Red-breasted Sapsucker – Piciformes Picidae Sphyrapicus ruber

Identification & Description:
• Medium-sized woodpecker.
• Red head and breast.
• White stripe running up side.
• Size: 20-22 cm (8-9 in)
• Wingspan: 37-40 cm (15-16 in)
• Weight: 39-68 g (1.38-2.4 ounces)

• The Red-breasted Sapsucker has two subspecies. The northern form, resident from Alaska to Oregon, is redder on the head and has less white on the back. The southern form, found in California, often shows the black and white face striping of the other sapsucker species, but all the facial feathers are tipped in red.

• Hummingbirds of several species make use of sapsucker feeding holes and come to rely on them. The Rufous Hummingbird is closely associated with the Red-breasted Sapsucker. It nests near sap wells and may follow the woodpecker around during the day, feeding at the wells the sapsucker keeps flowing.

Other Names
Pic à poitrine rouge (French)
Chupasavia pechirroja (Spanish)

Sapsuckers make up the genus Sphyrapicus of the family Picidae, order Piciformes. Williamson’s sapsucker is classified as Sphyrapicus thyroideus, the yellow-bellied sapsucker as Sphyrapicus varius, the red-naped sapsucker as Sphyrapicus nuchalis, and the red-breasted sapsucker as Sphyrapicus ruber.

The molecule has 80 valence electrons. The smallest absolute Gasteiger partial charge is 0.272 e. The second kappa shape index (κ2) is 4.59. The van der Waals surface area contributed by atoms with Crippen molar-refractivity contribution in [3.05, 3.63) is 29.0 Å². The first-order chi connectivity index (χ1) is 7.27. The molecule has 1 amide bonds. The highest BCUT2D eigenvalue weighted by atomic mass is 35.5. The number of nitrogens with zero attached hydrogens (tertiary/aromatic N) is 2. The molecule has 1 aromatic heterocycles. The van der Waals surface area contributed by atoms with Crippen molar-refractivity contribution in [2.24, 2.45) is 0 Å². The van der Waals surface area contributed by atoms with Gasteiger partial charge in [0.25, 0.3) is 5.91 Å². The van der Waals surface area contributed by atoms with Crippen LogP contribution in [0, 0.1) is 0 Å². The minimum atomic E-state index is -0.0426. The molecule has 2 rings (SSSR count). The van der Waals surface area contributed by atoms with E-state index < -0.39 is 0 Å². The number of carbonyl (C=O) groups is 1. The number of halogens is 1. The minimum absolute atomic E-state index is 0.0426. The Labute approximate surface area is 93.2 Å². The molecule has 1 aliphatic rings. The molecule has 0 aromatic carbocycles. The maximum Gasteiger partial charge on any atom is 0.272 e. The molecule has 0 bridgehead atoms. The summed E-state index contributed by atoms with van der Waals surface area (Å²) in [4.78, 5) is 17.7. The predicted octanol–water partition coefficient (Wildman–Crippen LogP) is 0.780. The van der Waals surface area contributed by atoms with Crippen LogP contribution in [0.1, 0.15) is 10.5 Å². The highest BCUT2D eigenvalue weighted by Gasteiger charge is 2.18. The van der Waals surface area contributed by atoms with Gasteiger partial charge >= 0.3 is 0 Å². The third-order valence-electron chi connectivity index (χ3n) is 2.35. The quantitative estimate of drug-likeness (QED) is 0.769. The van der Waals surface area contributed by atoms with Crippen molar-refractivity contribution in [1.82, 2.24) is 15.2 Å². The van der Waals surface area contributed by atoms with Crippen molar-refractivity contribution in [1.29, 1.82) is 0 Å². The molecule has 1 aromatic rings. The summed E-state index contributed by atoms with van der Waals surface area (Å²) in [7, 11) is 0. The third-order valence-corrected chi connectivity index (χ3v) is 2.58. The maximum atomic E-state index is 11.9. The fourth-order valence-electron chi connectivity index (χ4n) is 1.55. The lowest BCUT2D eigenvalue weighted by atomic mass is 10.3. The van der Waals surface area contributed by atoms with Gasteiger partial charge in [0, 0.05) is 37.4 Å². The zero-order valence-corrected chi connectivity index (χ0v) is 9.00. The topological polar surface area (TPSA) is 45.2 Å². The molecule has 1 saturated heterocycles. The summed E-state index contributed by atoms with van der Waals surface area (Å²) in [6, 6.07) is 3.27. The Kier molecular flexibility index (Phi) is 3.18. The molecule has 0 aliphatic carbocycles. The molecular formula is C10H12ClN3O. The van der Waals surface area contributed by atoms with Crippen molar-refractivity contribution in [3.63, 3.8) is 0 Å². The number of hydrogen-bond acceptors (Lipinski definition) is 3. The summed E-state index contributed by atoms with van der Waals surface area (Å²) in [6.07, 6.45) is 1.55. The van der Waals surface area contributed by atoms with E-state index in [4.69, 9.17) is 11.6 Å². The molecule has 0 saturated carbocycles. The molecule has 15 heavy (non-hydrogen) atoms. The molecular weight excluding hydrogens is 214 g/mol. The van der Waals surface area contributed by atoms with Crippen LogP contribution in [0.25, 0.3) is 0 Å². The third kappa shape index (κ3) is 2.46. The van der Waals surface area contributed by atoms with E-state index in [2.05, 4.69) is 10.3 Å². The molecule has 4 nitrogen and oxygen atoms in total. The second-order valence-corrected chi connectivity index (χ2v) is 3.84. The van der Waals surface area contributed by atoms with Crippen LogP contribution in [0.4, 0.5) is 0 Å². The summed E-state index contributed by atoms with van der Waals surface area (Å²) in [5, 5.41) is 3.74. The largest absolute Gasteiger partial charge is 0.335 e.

, common name for birds in a genus of American woodpeckers that drill series of small holes in the bark of trees to stimulate the flow of sap. In addition to sap, they feed, much as do other woodpeckers, on insects and wild fruits. For many years only two species were assigned to the genus: Williamson’s sapsucker of high western mountains, and the widely distributed yellow-bellied sapsucker. Genetic studies have now shown that two western populations formerly considered to be subspecies of the yellow-bellied sapsucker are actually full species: the red-naped sapsucker and the red-breasted sapsucker. All of these birds are about 23 cm (about 9 in) long, and all have a large white wing patch. The male Williamson’s sapsucker is mostly black, with a red throat, a yellow belly, and white stripes on the face. The female’s head is brown and her body barred brown and white; the difference between the sexes is so great that for many years after they were first described they were thought to be two species. The other sapsuckers have black and white barred backs, and red on the crown and throat in the yellow-bellied sapsucker, the same plus the nape in the red-naped sapsucker, or the entire head and breast in the red-breasted sapsucker.